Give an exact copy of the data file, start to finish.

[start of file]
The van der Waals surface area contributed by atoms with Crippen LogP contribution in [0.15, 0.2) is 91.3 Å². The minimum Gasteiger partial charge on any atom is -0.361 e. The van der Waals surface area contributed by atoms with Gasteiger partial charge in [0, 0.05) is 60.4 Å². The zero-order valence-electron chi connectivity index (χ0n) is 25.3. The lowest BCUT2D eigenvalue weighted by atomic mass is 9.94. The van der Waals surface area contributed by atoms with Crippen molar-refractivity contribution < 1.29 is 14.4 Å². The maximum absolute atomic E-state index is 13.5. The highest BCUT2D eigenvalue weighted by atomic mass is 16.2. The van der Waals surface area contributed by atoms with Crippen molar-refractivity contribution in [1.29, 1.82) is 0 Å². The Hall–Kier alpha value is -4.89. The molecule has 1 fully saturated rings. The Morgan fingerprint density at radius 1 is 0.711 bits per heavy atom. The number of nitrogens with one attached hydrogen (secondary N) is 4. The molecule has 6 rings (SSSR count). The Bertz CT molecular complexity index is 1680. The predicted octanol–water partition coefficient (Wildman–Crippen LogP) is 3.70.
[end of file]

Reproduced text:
The van der Waals surface area contributed by atoms with Crippen LogP contribution in [0.15, 0.2) is 91.3 Å². The minimum Gasteiger partial charge on any atom is -0.361 e. The van der Waals surface area contributed by atoms with Gasteiger partial charge in [0, 0.05) is 60.4 Å². The zero-order valence-electron chi connectivity index (χ0n) is 25.3. The lowest BCUT2D eigenvalue weighted by atomic mass is 9.94. The van der Waals surface area contributed by atoms with Crippen molar-refractivity contribution < 1.29 is 14.4 Å². The maximum absolute atomic E-state index is 13.5. The highest BCUT2D eigenvalue weighted by atomic mass is 16.2. The van der Waals surface area contributed by atoms with Crippen molar-refractivity contribution in [1.29, 1.82) is 0 Å². The Hall–Kier alpha value is -4.89. The molecule has 1 fully saturated rings. The Morgan fingerprint density at radius 1 is 0.711 bits per heavy atom. The number of nitrogens with one attached hydrogen (secondary N) is 4. The molecule has 6 rings (SSSR count). The Bertz CT molecular complexity index is 1680. The predicted octanol–water partition coefficient (Wildman–Crippen LogP) is 3.70.